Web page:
The phenomenon of bipolar affective disorder has been a mystery since
the 16th century. History has shown that this affliction can appear in
almost anyone. Even the great painter Vincent Van Gogh is believed to
have had bipolar disorder. It is clear that in our society many people
live with bipolar disorder; however, despite the abundance of people
suffering from the it, we are still waiting for definite explanations
for the causes and cure. The one fact of which we are painfully aware
is that bipolar disorder severely undermines its victims ability to
obtain and maintain social and occupational success. Because bipolar
disorder has such debilitating symptoms, it is imperative that we remain
vigilant in the quest for explanations of its causes and treatment.
Affective disorders are characterized by a smorgasbord of symptoms
that can be broken into manic and depressive episodes. The depressive
episodes are characterized by intense feelings of sadness and despair
that can become feelings of hopelessness and helplessness. Some of the
symptoms of a depressive episode include anhedonia, disturbances in
sleep and appetite, psycomoter retardation, loss of energy, feelings of
worthlessness, guilt, difficulty thinking, indecision, and recurrent
thoughts of death and suicide (Hollandsworth, Jr. 1990 ). The manic
episodes are characterized by elevated or irritable mood, increased
energy, decreased need for sleep, poor judgment and insight, and often
reckless or irresponsible behavior (Hollandsworth, Jr. 1990 ). Bipolar
affective disorder affects approximately one percent of the population
(approximately three million people) in the United States. It is
presented by both males and females. Bipolar disorder involves episodes
of mania and depression. These episodes may alternate with profound
depressions characterized by a pervasive sadness, almost inability to
move, hopelessness, and disturbances in appetite, sleep, in
concentrations and driving.

Bipolar disorder is diagnosed if an episode of mania occurs whether
depression has been diagnosed or not (Goodwin, Guze, 1989, p 11). Most
commonly, individuals with manic episodes experience a period of
depression. Symptoms include elated, expansive, or irritable mood,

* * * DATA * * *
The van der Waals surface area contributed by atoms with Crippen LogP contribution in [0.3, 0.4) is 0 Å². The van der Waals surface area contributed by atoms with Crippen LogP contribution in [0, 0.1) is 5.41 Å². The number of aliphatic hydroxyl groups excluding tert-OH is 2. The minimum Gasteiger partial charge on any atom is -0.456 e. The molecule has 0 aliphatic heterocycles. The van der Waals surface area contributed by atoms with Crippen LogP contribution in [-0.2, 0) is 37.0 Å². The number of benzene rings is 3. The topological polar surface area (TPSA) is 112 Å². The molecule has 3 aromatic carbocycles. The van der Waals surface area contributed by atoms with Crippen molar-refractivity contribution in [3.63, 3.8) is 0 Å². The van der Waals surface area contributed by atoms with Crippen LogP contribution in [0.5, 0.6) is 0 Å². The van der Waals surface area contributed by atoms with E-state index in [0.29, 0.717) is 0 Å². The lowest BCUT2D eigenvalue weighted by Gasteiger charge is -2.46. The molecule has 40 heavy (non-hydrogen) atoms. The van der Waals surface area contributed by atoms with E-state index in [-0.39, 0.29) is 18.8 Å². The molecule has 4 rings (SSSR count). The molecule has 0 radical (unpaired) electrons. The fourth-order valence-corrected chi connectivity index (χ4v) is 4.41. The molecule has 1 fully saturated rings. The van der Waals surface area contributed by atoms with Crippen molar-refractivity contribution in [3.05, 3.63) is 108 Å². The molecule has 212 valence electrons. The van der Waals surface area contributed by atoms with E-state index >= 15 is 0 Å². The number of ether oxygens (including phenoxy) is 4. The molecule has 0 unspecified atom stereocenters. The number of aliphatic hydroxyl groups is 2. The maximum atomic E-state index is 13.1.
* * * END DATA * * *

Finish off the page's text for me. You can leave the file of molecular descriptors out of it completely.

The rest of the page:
hyperactivity, pressure of speech, flight of ideas, inflated self
esteem, decreased need for sleep, distractibility, and excessive
involvement in reckless activities (Hollandsworth, Jr. 1990 ). Rarest
symptoms were periods of loss of all interest and retardation or
agitation (Weisman, 1991).

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As the National Depressive and Manic Depressive Association (MDMDA)
has demonstrated, bipolar disorder can create substantial developmental
delays, marital and family disruptions, occupational setbacks, and
financial disasters. This devastating disease causes disruptions of
families, loss of jobs and millions of dollars in cost to society. Many
times bipolar patients report that the depressions are longer and
increase in frequency as the individual ages. Many times bipolar states
and psychotic states are misdiagnosed as schizophrenia. Speech patterns
help distinguish between the two disorders (Lish, 1994).

The onset of Bipolar disorder usually occurs between the ages of 20
and 30 years of age, with a second peak in the mid-forties for women. A
typical bipolar patient may experience eight to ten episodes in their
lifetime. However, those who have rapid cycling may experience more
episodes of mania and depression that succeed each other without a
period of remission (DSM III-R).
The three stages of mania begin with hypomania, in which patients
report that they are energetic, extroverted and assertive (Hirschfeld,
1995). The hypomania state has led observers to feel that bipolar
patients are "addicted" to their mania. Hypomania progresses into mania
and the transition is marked by loss of judgment (Hirschfeld, 1995).
Often, euphoric grandiose characteristics are displayed, and paranoid or
irritable characteristics begin to manifest. The third stage of mania
is evident when the patient experiences delusions with often paranoid
themes. Speech is generally rapid and hyperactive behavior manifests
sometimes associated with violence (Hirschfeld, 1995).
When both manic and depressive symptoms occur at the same time it
is called a mixed episode. Those afflicted are a special risk because
there is a combination of hopelessness, agitation, and anxiety that
makes them feel like they "could jump out of their skin"(Hirschfeld,
1995). Up to 50% of all patients with mania have a mixture of depressed
moods. Patients report feeling dysphoric, depressed, and unhappy; yet,
they exhibit the energy associated with mania. Rapid cycling mania is
another presentation of bipolar disorder. Mania may be present with
four or more distinct episodes within a 12 month period. There is now
evidence to suggest that sometimes rapid cycling may be a transient
manifestation of the bipolar disorder. This form of the disease
exhibits more episodes of mania and depression than bipolar.

Lithium has been the primary treatment of bipolar disorder since
its introduction in the 1960's. It is main function is to